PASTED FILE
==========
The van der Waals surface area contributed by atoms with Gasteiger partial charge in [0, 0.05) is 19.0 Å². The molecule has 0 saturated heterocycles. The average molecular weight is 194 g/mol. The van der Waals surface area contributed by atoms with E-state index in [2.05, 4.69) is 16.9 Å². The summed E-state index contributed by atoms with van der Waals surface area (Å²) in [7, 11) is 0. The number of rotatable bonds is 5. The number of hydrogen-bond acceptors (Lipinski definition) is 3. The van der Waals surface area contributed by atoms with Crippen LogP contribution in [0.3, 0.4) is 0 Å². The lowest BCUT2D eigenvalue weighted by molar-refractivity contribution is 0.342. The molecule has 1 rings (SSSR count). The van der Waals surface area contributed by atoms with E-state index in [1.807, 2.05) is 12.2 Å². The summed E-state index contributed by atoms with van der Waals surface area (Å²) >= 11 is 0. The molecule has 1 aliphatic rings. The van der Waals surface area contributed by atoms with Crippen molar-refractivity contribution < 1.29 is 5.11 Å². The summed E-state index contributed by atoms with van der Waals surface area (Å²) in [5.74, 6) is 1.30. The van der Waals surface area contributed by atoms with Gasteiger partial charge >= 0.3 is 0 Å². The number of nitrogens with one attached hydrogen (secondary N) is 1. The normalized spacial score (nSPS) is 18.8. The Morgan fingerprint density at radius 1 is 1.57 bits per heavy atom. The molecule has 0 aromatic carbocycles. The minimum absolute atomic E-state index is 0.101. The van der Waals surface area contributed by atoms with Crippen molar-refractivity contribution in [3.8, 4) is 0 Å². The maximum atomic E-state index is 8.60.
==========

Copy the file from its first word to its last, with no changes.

The van der Waals surface area contributed by atoms with Gasteiger partial charge in [0, 0.05) is 19.0 Å². The molecule has 0 saturated heterocycles. The average molecular weight is 194 g/mol. The van der Waals surface area contributed by atoms with E-state index in [2.05, 4.69) is 16.9 Å². The summed E-state index contributed by atoms with van der Waals surface area (Å²) in [7, 11) is 0. The number of rotatable bonds is 5. The number of hydrogen-bond acceptors (Lipinski definition) is 3. The van der Waals surface area contributed by atoms with Crippen LogP contribution in [0.3, 0.4) is 0 Å². The lowest BCUT2D eigenvalue weighted by molar-refractivity contribution is 0.342. The molecule has 1 rings (SSSR count). The van der Waals surface area contributed by atoms with E-state index in [1.807, 2.05) is 12.2 Å². The summed E-state index contributed by atoms with van der Waals surface area (Å²) >= 11 is 0. The molecule has 1 aliphatic rings. The van der Waals surface area contributed by atoms with Crippen molar-refractivity contribution < 1.29 is 5.11 Å². The summed E-state index contributed by atoms with van der Waals surface area (Å²) in [5.74, 6) is 1.30. The van der Waals surface area contributed by atoms with Gasteiger partial charge >= 0.3 is 0 Å². The number of nitrogens with one attached hydrogen (secondary N) is 1. The normalized spacial score (nSPS) is 18.8. The Morgan fingerprint density at radius 1 is 1.57 bits per heavy atom. The molecule has 0 aromatic carbocycles. The minimum absolute atomic E-state index is 0.101. The van der Waals surface area contributed by atoms with Crippen molar-refractivity contribution in [3.8, 4) is 0 Å². The maximum atomic E-state index is 8.60.